Mrs. Ruth Grier: As an opponent at a 15-month hearing with not quite the legal, planning and professional assistance at our fingertips as the proponents had, when requests for information got answered very quickly for one side and it took much more digging for us to get it, we are in an adversarial position. These hearings are an incredible burden on citizens and on community groups. MNR is certainly not seen by many of us as an independent entity.
The other thing from our point of view is, from an economic development, trading and tourism point of view—and that was my ministry here at Queen’s Park—I think little consideration has been given to the economic development aspects and of the tourism aspects that quarries can damage. No doubt that is happening up there in Collingwood, where we have a huge tourism industry growing all the time. It started off as skiing; it has now moved into many other sports. From an economic development point of view, gravel pits, although they are bringing the gravel to the city for construction purposes, I think it’s hurting the economic development of a community where you get the roads and the environment not as pleasant as it should be.
Mr. Rosario Marchese: I want to thank you both for being here as former members, cabinet ministers, and now as interested citizens who have a huge interest in aggregates and the effects they have on the environment.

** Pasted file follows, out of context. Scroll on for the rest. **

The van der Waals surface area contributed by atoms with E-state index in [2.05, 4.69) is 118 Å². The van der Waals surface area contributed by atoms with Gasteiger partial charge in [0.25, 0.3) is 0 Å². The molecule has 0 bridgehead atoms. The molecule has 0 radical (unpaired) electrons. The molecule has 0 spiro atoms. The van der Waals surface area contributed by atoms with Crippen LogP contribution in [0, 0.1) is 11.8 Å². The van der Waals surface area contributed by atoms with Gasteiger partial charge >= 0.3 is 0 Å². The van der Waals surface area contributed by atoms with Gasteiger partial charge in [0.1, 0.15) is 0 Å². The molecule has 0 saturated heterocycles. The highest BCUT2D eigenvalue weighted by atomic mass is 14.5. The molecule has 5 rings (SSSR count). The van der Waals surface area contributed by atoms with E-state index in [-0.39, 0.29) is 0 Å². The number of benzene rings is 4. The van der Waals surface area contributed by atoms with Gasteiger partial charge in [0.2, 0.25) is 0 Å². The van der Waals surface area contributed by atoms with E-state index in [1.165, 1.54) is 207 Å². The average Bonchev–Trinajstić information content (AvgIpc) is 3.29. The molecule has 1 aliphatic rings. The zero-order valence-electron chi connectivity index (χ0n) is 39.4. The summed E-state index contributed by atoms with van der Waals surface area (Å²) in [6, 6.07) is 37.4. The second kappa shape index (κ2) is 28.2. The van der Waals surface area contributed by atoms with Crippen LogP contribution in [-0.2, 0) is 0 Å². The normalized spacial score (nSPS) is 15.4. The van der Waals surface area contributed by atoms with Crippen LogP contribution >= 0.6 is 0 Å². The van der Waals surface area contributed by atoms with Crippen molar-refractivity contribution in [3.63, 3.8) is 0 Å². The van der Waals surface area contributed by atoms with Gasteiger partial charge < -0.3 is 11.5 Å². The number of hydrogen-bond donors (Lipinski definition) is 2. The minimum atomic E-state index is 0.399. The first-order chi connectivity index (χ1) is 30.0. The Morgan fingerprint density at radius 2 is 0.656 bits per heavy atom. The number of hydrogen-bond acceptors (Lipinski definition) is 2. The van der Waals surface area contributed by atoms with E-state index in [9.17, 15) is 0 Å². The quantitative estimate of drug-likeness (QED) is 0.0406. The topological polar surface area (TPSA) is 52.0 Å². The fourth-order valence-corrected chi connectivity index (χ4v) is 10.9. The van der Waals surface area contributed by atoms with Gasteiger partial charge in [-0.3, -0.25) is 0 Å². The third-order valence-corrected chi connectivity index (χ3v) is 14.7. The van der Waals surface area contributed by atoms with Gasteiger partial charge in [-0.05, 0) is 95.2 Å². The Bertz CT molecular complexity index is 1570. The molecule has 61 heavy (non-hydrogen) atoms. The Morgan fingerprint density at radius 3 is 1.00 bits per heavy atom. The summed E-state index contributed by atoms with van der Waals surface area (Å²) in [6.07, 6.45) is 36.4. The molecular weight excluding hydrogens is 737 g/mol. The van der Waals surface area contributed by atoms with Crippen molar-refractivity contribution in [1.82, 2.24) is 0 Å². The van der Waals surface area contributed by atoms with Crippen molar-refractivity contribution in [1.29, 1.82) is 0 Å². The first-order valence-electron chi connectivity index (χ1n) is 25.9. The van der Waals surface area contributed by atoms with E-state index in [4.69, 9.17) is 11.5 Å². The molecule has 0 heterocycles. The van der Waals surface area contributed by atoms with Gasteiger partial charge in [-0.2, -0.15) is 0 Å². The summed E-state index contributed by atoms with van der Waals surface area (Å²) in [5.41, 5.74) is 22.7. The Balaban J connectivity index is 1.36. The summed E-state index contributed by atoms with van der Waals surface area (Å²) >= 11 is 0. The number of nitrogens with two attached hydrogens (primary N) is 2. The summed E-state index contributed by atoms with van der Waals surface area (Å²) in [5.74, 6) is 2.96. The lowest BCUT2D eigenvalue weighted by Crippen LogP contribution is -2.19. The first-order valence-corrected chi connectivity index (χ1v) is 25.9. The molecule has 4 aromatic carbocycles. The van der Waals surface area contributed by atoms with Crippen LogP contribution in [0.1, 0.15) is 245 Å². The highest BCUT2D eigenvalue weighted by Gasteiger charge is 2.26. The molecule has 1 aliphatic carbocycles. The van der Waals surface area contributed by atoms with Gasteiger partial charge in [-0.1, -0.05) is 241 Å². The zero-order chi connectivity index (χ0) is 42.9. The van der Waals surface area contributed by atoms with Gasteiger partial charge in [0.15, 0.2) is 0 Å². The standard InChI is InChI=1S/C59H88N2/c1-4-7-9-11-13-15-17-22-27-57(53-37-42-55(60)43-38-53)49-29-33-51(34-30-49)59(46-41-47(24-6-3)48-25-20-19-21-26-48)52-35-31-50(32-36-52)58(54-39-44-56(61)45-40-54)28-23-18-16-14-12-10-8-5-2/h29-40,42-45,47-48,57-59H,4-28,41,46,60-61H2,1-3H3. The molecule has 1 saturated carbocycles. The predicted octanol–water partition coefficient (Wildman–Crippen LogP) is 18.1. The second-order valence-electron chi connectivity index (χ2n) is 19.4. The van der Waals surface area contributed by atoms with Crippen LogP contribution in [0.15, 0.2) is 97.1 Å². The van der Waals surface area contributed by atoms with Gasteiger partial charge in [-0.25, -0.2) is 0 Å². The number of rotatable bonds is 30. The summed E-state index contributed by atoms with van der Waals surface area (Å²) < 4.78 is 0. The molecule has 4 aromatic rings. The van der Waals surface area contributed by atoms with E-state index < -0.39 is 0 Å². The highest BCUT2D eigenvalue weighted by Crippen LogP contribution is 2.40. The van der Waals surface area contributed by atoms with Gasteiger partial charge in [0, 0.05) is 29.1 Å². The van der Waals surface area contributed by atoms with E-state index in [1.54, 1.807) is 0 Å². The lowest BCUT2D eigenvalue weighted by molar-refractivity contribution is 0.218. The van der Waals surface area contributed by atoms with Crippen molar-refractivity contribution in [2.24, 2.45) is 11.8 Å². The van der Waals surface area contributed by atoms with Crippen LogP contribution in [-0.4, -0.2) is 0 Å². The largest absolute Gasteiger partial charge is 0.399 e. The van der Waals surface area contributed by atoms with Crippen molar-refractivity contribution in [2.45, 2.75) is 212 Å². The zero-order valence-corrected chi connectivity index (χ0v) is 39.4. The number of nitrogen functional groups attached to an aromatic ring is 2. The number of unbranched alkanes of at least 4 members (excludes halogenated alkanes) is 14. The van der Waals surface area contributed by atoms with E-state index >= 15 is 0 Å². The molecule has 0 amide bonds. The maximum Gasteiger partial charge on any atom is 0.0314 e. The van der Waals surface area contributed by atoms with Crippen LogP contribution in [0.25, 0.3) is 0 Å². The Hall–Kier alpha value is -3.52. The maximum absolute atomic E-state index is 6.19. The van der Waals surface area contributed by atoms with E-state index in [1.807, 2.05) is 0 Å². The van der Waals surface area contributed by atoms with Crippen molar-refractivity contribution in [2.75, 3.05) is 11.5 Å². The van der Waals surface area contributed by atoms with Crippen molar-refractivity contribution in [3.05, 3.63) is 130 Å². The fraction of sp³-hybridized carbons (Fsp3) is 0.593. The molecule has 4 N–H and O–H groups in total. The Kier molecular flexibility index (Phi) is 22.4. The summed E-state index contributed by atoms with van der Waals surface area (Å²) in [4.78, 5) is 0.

I had two quick questions, if there’s time. First of all, to you, Ruth: When you were Minister of the Environment the Niagara Escarpment Commission reported to you. Maybe you can tell us what you did to prevent the escarpment from being used as a source of aggregates for the GTA, and, if you have time, to talk about the need. You heard the Lafarge representative saying that they ought not to do any studies with respect to need for aggregates. If there’s time, you might want to comment on that as well.
Mrs. Ruth Grier: On the first point: Yes, the escarpment was one of my responsibilities and one I loved. We began a review of the Aggregate Resources Act. As part of that, we put a moratorium on any new quarry applications during the time in which the review of the act was being done. Sadly, the review of the act, as you will find, took longer than we had anticipated, so when the next government came in, the review of the act was not completed and the moratorium was lifted. The act, as it’s emerged today, is what we have.
The other thing we did was that we were very careful in our appointments to the commission. The commission is made up of citizen appointees as well as municipal representatives. We were very diligent in ensuring that the people who were appointed as citizen members to what is almost, in many times, a sort of quasi-judicial commission were people without any interest in any particular industry and were there as advocates for the escarpment and the natural heritage and able to be totally independent in the views that they took.
Mrs. Ruth Grier: I think it’s essential that the need, both in the area but also in a broader area—I mean, to say the need in that particular township where the quarry is is perhaps not realistic, but there has to be a better handle on what we need, what we use, where it’s coming from and how much we can reduce what we’re using. Applicants have to be cognizant of that and the applications have to be reviewed in that spirit.
The Chair (Mr. David Orazietti): As you’re aware, you have 10 minutes for your presentation. You’re on it already. Go ahead. You can proceed when you’re ready. Just state your name for our recording purposes.